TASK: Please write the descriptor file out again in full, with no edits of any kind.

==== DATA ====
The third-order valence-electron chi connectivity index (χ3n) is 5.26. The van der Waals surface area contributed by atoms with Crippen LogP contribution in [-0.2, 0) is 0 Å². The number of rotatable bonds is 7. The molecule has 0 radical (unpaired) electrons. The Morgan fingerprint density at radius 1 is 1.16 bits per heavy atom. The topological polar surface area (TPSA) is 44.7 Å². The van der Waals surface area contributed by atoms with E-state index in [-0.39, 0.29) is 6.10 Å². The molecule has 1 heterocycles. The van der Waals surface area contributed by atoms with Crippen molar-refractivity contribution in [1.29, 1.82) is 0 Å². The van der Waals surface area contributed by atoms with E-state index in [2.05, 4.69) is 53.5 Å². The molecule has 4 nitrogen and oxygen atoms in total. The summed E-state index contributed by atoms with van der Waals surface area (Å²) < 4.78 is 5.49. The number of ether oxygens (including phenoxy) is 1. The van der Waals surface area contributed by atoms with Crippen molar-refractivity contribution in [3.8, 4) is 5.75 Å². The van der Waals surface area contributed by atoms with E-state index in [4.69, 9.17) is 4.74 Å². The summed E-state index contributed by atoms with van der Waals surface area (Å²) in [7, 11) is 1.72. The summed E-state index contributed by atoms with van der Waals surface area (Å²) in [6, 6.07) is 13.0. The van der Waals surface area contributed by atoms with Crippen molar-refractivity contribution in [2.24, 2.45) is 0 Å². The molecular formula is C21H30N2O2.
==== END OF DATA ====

The third-order valence-electron chi connectivity index (χ3n) is 5.26. The van der Waals surface area contributed by atoms with Crippen LogP contribution in [-0.2, 0) is 0 Å². The number of rotatable bonds is 7. The molecule has 0 radical (unpaired) electrons. The Morgan fingerprint density at radius 1 is 1.16 bits per heavy atom. The topological polar surface area (TPSA) is 44.7 Å². The van der Waals surface area contributed by atoms with E-state index in [-0.39, 0.29) is 6.10 Å². The molecule has 1 heterocycles. The van der Waals surface area contributed by atoms with Crippen molar-refractivity contribution in [1.29, 1.82) is 0 Å². The van der Waals surface area contributed by atoms with E-state index in [2.05, 4.69) is 53.5 Å². The molecule has 4 nitrogen and oxygen atoms in total. The summed E-state index contributed by atoms with van der Waals surface area (Å²) < 4.78 is 5.49. The number of ether oxygens (including phenoxy) is 1. The van der Waals surface area contributed by atoms with Crippen molar-refractivity contribution in [3.8, 4) is 5.75 Å². The van der Waals surface area contributed by atoms with E-state index in [4.69, 9.17) is 4.74 Å². The summed E-state index contributed by atoms with van der Waals surface area (Å²) in [7, 11) is 1.72. The summed E-state index contributed by atoms with van der Waals surface area (Å²) in [6, 6.07) is 13.0. The van der Waals surface area contributed by atoms with Crippen molar-refractivity contribution in [2.24, 2.45) is 0 Å². The molecular formula is C21H30N2O2.